Jim Bakker, founder-president of the PTL Network, has been warning viewers that his North Carolina-based international Christian television enterprise is in danger of going under.

PTL has accumulated more than $13 million in debts, and about $6 million of its accounts were past due last month, according to a network official in Charlotte. Hundreds of calls have poured in from creditors, said the source, and some suppliers of books, Bibles, and other goods served notice that they will send no more shipments until they are paid.

In early November, the management was a weekend late in scraping together enough money to meet the biweekly payroll of $250,000 for some 800 employees, the first such delay in the five-year history of PTL. (Workers got their second paycheck of the month on time, but cash flow reportedly was still tight.)

A contractor has stopped work on PTL’s proposed $100 million headquarters and educational complex known as the Total Living Center: The contractor was owed $2.5 million—$500,000 of it long overdue.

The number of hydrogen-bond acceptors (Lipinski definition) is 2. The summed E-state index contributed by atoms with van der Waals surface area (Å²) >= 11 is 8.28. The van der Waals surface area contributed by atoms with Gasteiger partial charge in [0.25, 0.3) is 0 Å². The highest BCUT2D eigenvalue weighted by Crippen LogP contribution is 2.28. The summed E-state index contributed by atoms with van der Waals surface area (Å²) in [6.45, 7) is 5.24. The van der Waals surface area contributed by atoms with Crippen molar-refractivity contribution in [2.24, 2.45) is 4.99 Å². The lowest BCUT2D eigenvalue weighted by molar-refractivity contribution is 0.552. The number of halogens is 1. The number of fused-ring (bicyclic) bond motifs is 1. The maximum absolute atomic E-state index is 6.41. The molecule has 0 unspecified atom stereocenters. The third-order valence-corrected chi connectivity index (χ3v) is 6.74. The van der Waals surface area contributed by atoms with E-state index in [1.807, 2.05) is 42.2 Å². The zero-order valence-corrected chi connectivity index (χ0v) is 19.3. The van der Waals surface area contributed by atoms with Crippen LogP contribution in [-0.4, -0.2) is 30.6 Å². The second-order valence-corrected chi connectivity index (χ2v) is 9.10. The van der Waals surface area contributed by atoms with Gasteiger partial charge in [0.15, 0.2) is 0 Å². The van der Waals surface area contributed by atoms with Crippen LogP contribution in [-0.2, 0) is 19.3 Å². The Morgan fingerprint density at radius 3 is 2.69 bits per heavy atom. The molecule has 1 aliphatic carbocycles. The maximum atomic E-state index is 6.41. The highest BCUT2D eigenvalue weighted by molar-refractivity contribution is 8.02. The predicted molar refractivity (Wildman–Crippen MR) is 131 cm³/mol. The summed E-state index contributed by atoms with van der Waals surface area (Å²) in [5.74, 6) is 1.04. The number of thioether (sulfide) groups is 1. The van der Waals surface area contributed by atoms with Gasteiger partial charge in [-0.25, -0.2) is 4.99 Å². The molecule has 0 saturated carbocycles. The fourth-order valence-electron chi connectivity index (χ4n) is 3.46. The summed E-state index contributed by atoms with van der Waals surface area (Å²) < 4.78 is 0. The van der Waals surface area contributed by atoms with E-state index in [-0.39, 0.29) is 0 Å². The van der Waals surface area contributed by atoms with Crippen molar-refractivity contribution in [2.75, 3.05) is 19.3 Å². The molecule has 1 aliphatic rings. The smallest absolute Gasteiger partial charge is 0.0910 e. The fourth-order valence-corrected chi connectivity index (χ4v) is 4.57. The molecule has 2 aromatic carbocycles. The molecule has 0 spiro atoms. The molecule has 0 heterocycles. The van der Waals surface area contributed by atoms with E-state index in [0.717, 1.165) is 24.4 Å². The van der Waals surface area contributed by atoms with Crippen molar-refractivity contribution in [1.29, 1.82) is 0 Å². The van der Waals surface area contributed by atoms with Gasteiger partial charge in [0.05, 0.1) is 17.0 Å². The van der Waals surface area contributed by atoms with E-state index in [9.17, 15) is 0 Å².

So far, only a camp and conference center have been completed on the 1,400-acre site, which is located just across the state line in Fort Hill, South Carolina. The site was purchased for $1.6 million last year amid clashes between PTL and state and local officials over taxes and fund-solicitation registration.

New studios, a university campus, and a retirement village are among the planned facilities. In the meantime, the 300 students in the entering class of PTL’s Heritage University, along with the 300 students from another PTL school for grades kindergarten through twelfth grade, are meeting in temporary quarters in Charlotte. (The university presently offers a two-year undergraduate program ...

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